Calcium (Ca2+) is stored in the sarcoplasmic reticulum (SR) in both cardiac and skeletal muscle. A Ca2+ induced Ca2+ release mechanism triggers the ryanodine receptor (RyR) to release Ca2+ from the SR into the cytoplasm. This Ca2+ discharge increases the Ca2+ concentration causing the muscle to contract. RyR is regulated by calmodulin (CaM), a Ca 2+ binding protein that inhibits RyR when the [Ca2+] > mM. To relax the muscle, the Sarco-endoplasmic Reticulum Calcium Adenosine Triphosphatase (SERCA), an integral membrane enzyme, pumps Ca2+ back into the SR driven by ATP hydrolysis. In cardiac tissue, SERCA is regulated by phospholamban (PLB), an integral membrane protein that inhibits SERCA at submicromolar [Ca2+]. This inhibition is relieved either by addition of micromolar Ca2+ or by phosphorylation of PLB by cAMP-dependent protein kinase A (PKA).
The goal of this research was to investigate Ca2+ regulation during muscle contraction and relaxation. The major findings included: 1) two PLB variants bind tightly to SERCA, thus competing with and displacing wild-type (WT) PLB, 2) SERCA contains a novel nucleotide binding site that is not an artifact of crystallization, and 3) oxidation of specific Met residues in CaM are vital for proteasomal degradation.
Using functional co-reconstitution and fluorescence resonance energy transfer (FRET), we tested the hypothesis that the loss-of-function (LOF) mutants can compete with WT-PLB to relieve SERCA inhibition. We investigated two LOF mutants, S16E (phosphorylation mimic) and L31A, for their inhibitory potency and their ability to compete with WT-PLB. Our functional studies demonstrate that SERCA co-reconstituted with mixtures of WT-PLB and LOF PLB mutants had a lower inhibitory potency compared to SERCA and WT-PLB mixtures only. FRET experiments added further support by showing that unlabeled LOF mutants lowered the FRET between donor-labeled SERCA and acceptor-labeled WT-PLB. Thus, we have provided a convenient FRET method for screening future PLB mutants for the use in gene therapy to treat heart failure.
Similarly, we used another fluorescence technique, time-resolved fluorescence resonance energy transfer (TR-FRET), to investigate nucleotide binding in SERCA. Based on biochemistry and crystallography, it has been proposed that SERCA has two distinct modes of nucleotide binding. To extend this observation from the crystal to the functional sarcoplasmic reticulum membrane, we have performed TR-FRET to measure the distance between donor-labeled SERCA and the fluorescent nucleotide TNP-ADP, in the presence and absence of inhibitors. TR-FRET experiments confirmed a novel binding site in SERCA, bringing the gamma-phosphate of ADP closer to the phosphorylation site, Asp351, compared to other crystal structures with bound nucleotide. To determine whether these modes of nucleotide binding occur in solution during SERCA enzymatic cycle, we performed transient TR-FRET ([TR]2FRET) experiments, in which a complete subnanosecond TR-FRET decay was recorded every 0.1 ms after rapid mixing of donor-labeled SERCA and TNP-ADP in a stopped-flow instrument. We clearly observed a biphasic reaction with a fast component (260 s -1) and a slower component (17 s-1). TR-FRET is a powerful technique for connecting structural dynamics of SERCA with its static crystal structures.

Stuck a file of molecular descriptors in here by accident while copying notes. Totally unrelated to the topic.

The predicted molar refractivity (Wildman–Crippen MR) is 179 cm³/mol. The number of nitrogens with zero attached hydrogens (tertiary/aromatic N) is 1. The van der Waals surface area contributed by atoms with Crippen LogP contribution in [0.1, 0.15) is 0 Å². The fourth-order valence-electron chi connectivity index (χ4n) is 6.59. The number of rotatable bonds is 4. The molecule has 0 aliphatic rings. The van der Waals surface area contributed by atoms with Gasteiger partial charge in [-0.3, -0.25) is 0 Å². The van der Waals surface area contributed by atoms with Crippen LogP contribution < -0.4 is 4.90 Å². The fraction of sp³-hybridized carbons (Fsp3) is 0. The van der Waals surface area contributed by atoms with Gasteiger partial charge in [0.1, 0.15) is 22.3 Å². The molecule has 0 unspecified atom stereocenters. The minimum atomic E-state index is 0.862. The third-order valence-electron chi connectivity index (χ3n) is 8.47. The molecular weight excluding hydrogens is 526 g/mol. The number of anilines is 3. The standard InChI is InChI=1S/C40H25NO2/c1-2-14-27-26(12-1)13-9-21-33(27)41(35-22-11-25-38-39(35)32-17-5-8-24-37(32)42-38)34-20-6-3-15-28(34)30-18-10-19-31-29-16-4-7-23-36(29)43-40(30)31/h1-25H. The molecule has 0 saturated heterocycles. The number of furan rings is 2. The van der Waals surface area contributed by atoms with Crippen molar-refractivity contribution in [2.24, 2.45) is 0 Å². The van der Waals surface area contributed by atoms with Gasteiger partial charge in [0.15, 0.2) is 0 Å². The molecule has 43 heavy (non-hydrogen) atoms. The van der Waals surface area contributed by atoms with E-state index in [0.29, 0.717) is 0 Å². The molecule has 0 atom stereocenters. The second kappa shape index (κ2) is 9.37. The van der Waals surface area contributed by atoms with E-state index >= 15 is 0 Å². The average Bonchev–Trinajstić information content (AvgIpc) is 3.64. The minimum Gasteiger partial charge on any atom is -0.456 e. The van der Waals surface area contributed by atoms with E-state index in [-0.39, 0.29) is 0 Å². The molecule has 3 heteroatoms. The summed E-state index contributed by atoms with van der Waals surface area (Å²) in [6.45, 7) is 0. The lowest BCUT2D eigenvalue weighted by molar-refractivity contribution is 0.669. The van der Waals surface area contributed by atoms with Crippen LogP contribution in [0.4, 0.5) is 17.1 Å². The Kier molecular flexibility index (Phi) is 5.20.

The major focus of this research has been muscle relaxation through the interaction of SERCA and PLB utilizing fluorescence spectroscopy. However, another project with implications for muscle contraction concentrated on the signals for proteasomal degradation by using CaM as a model system. CaM variants were designed using site-directed mutagenesis in order to perform site-specific oxidation of Met residues. Utilizing circular dichroism (CD), thermodynamic stability CD experiments, and proteasomal degradation assays, it was demonstrated that oxidation of Met residues 51, 71, and 72 located in the N-terminus of CaM are essential for degradation. Functional data from ryanodine binding assays showed that oxidation of Met residues in the C-terminus of CaM completely abolished CaM's ability to bind and inhibit RyR. Accumulation of these CaM within the cell could be detrimental to CaM regulation of RyR impairing Ca 2+ regulation during muscle contraction.